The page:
I’m writing about my experience of manipulate Visual Theatre Festival, as one of the little placement people pottering about, attempting to help Puppet Animation Scotland remain sane inamongst the beautiful chaos of a festival and have everything running as smoothly as a glass of Baileys (a bottle just gets messy).

So here I am working at manipulate, collaborating with a small team in the office and a diverse group of talented artists and performers. I’m having so much fun at work that I’m probably on the government’s watch list. There are three of us doing a placement with manipulate. Kimberly and myself are working together on marketing and Katie is one of the festival photographers (check out her fantastic photography on this page!). We could not have picked a friendlier or more supportive bunch of people to work with, especially the Puppet Animation Scotland team. I have learnt a lot from them and have thoroughly enjoyed working with people who share a love for creativity, theatre, festivals and munching mini eggs.




manipulate celebrates visual theatre and animation, showcasing innovative work from around the world. It is interesting to see the wide range of creativity transmitted into this. Some pieces have spoken dialogue while some of the others don’t but there is nearly always an element of visuality for you to be watching.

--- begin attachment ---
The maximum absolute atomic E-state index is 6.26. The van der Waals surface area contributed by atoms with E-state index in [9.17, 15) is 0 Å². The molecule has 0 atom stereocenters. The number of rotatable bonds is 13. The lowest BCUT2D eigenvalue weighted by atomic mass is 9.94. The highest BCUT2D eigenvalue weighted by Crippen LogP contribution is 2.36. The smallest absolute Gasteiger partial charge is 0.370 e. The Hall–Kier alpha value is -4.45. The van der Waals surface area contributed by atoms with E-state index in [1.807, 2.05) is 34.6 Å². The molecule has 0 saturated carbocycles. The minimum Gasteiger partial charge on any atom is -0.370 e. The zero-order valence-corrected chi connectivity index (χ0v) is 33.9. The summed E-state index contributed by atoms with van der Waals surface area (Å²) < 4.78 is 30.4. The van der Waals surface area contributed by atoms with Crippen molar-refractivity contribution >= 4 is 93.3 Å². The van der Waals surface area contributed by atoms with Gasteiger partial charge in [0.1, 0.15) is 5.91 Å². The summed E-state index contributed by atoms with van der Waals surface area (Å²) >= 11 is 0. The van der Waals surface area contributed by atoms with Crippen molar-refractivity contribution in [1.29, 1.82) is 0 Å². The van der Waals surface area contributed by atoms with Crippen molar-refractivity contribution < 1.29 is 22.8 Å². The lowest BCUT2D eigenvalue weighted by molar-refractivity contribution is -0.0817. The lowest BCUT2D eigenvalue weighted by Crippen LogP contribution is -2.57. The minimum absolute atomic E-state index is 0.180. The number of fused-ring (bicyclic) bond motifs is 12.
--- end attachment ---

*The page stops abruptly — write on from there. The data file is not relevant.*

I believe the festival highlights for me would be the ‘Snapshots’ and ‘Testroom’ series. This is a variety of performance artists doing a wee test and presenting a little peek of their creative experimentation on stage. They’re usually in a form of physical theatre or puppetry. All of manipulate’s productions are spectacular in their own ways. This is another element of uniqueness they bring: ‘Snapshots’ and ‘Testroom’ deliver a more playful and thoughtful aspect to the festival with their smaller experimental performances.



Kimberly, the other marketing placement, particularly liked ‘Egg’ by Sarah Bebe Holmes, an aerial performance exploring the physical distortion and discomfort of the effects of hormones on the body. According to a review by Edinburgh Guide,  ‘a stand-out moment from Egg, Holmes submerges herself tightly inside the plastic bag of water, the liquid slowly trickling out until she is thrust from the bag, born in a watery drop to the floor, a remarkable display that piques audience curiosity as to what other surprises this piece has to offer.’




Katie, the photography placement, adds ‘this is my third manipulate festival as part of the team, though my first time going behind the lens for the duration of the festival. It has been a huge learning curve and I’m really enjoying getting to see everything from a new perspective. Working with the Puppet Animation Scotland team is always fantastic and I love getting to see the full variety of performances on offer from the programme.’


End of blog.

*carries on munching mini eggs*